Kubeflow is the Machine Learning Toolkit for Kubernetes. It is an open source project to make Machine Learning on Kubernetes EASY.
From the Kubeflow documentation:
The Kubeflow project is dedicated to making deployments of machine learning (ML) workflows on Kubernetes simple, portable and scalable.
Our goal is not to recreate other services, but to provide a straightforward way to deploy best-of-breed open-source systems for ML to diverse infrastructures. Anywhere you are running Kubernetes, you should be able to run Kubeflow.
For a quick introduction to Kubeflow you can watch this video:
Machine Learning on Kubernetes with Kubeflow - Saiyam Pathak
This guide is a 5 step process from zero to Notebook server via Kubeflow on Kubernetes
Step 1: Create a Kubernetes cluster
We'll use Civo Kubernetes, which is based on K3s, to experiment with this quickly. If you don’t yet have an account, sign up here. You could also use any other Kubernetes cluster you have access to.
Create a new cluster from the UI (you can also use Civo CLI)
Once ready you should see the cluster with ready nodes.
Make sure you have kubectl installed, and the
kubeconfig file for your cluster downloaded so that you can run
kubectl get nodes and get details of the cluster you just created:
kubectl get nodes NAME STATUS ROLES AGE VERSION k3s-kubeflow-dd2f9cb4-node-ca00 Ready <none> 55m v1.20.2+k3s1 k3s-kubeflow-dd2f9cb4-master-b0e1 Ready control-plane,master 84m v1.20.2+k3s1 k3s-kubeflow-dd2f9cb4-node-bd75 Ready <none> 83m v1.20.2+k3s1
Step 2: Install Kustomize
Kustomize is a Kubernetes-native configuration management tool. It introduces a template-free way to customize application configuration and traverses a Kubernetes manifest to add, remove or update configuration options without forking. It is available both as a standalone binary and as a native feature of kubectl.
Go to the Installation page and follow the steps for your operating system. For this case I am installing on a Mac so it's a simple command using
$ brew install kustomize
$ kustomize --help
Manages declarative configuration of Kubernetes. See https://sigs.k8s.io/kustomize
Usage: kustomize [command]
Available Commands: build Build a kustomization target from a directory or URL. cfg Commands for reading and writing configuration. completion Generate shell completion script create Create a new kustomization in the current directory edit Edits a kustomization file fn Commands for running functions against configuration. help Help about any command version Prints the kustomize version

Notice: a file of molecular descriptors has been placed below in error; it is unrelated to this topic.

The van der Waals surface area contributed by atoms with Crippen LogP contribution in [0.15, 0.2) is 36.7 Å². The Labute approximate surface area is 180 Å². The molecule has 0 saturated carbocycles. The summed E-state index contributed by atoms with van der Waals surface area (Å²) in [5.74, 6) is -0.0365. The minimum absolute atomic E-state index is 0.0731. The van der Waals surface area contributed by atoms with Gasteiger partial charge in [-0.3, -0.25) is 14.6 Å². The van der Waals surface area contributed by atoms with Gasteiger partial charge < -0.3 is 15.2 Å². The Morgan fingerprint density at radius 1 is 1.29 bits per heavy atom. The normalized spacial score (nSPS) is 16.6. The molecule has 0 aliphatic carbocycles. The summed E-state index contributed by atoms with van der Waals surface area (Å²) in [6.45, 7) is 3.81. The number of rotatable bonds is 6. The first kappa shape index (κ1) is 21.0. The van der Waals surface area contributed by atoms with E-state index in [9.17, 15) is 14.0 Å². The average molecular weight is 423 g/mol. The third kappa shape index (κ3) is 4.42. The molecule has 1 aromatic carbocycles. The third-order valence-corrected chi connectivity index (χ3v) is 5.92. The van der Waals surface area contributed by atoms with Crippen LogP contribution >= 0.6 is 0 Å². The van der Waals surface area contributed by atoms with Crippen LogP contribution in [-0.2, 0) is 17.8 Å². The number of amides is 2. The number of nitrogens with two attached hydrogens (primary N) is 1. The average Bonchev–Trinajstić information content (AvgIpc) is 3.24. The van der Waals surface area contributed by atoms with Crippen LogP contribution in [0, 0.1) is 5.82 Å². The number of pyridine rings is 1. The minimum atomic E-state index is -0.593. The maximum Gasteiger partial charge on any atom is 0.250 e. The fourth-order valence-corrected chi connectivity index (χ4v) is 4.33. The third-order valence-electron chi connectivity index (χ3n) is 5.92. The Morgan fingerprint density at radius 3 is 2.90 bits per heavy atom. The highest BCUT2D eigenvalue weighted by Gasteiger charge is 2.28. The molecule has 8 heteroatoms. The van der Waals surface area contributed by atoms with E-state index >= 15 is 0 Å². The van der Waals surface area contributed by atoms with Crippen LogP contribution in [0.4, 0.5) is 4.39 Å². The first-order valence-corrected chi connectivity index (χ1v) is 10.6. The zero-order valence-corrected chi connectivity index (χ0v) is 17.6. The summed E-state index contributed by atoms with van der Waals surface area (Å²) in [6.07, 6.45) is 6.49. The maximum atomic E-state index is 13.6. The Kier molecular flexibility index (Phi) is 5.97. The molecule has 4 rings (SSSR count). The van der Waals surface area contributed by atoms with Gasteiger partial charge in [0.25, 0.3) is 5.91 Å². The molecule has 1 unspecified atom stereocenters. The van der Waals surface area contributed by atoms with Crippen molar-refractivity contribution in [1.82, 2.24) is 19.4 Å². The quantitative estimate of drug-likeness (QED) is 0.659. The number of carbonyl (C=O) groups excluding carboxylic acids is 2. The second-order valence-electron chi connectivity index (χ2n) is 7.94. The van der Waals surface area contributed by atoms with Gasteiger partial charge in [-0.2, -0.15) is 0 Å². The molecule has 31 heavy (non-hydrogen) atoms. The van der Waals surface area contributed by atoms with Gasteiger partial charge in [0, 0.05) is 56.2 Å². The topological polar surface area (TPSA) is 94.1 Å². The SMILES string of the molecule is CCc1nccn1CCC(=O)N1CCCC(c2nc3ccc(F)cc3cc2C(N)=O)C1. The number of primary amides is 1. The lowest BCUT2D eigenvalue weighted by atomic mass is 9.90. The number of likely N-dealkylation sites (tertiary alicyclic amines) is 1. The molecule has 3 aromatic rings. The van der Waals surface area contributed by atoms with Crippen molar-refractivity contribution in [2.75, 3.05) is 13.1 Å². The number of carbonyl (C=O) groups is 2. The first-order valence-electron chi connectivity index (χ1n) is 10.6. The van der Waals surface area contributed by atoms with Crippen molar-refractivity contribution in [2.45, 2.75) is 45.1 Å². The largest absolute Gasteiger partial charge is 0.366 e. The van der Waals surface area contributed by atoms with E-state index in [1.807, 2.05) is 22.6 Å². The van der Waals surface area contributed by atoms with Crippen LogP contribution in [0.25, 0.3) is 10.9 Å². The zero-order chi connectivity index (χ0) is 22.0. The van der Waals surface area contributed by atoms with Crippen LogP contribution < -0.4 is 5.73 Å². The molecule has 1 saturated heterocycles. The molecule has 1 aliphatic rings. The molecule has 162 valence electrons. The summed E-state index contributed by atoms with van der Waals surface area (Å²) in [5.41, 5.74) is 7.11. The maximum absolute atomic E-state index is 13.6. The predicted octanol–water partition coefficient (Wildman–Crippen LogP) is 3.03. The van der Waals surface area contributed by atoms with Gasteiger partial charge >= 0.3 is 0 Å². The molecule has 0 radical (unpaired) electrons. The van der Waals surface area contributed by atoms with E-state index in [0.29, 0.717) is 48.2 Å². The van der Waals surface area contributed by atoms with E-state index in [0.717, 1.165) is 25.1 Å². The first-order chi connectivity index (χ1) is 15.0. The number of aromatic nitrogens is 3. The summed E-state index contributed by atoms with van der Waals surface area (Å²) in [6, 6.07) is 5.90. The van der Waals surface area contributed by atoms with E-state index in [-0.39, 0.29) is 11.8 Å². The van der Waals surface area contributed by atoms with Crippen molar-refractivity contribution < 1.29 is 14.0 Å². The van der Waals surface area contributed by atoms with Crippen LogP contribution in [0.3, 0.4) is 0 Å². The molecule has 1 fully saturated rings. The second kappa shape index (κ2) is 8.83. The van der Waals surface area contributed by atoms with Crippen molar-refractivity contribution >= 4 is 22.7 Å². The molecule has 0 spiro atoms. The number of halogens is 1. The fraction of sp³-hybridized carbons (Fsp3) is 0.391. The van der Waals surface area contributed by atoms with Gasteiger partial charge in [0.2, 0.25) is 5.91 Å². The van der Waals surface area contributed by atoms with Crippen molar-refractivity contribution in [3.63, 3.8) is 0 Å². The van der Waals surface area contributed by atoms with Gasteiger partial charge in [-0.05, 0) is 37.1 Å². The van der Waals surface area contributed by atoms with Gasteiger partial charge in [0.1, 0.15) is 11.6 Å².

Flags: -h, --help help for kustomize --stack-trace print a stack-trace on error
Additional help topics: kustomize docs-fn [Alpha] Documentation for developing and invoking Configuration Functions. kustomize docs-fn-spec [Alpha] Documentation for Configuration Functions Specification. kustomize docs-io-annotations [Alpha] Documentation for annotations used by io. kustomize docs-merge [Alpha] Documentation for merging Resources (2-way merge). kustomize docs-merge3 [Alpha] Documentation for merging Resources (3-way merge). kustomize tutorials-command-basics [Alpha] Tutorials for using basic config commands. kustomize tutorials-function-basics [Alpha] Tutorials for using functions.
Use "kustomize [command] --help" for more information about a command.
Step 3: Clone the Kubeflow repository and deploy Kubeflow to the cluster
git clone https://github.com/kubeflow/manifests.git
Once the repository has been downloaded to its directory, navigate to it and the
example/ directory found inside.
$ cd example $ ls kustomization.yaml
Here you can see the
kustomization.yaml file, which you can do the Kustomize build on and apply it to your cluster:
kustomize build | kubectl apply -f -
It will deploy a lot of Kubernetes objects as it is doing a complete Kubeflow installation, and you will be able to see a bunch of namespaces and workloads created.
You may notice that kubectl apply commands may fail on the first try. Do not worry: this is inherent in how Kubernetes and kubectl work (e.g., a Custom Resource (CR) must be created after a Custom Resource Definition (CRD) becomes ready). The solution is to simply re-run the command until it succeeds.
For convenience, you can have your terminal retry the process until it succeeds with this
bash script you can run in a bash terminal:
while ! kustomize build example | kubectl apply -f -; do echo "Retrying to apply resources"; sleep 10; done
After the completion you will see the namespace and resources created for Kubeflow 1.3.
$ kubectl get ns NAME STATUS AGE default Active 69m kube-system Active 69m kube-public Active 69m kube-node-lease Active 69m auth Active 13m cert-manager Active 13m istio-system Active 13m knative-eventing Active 13m knative-serving Active 13m kubeflow Active 13m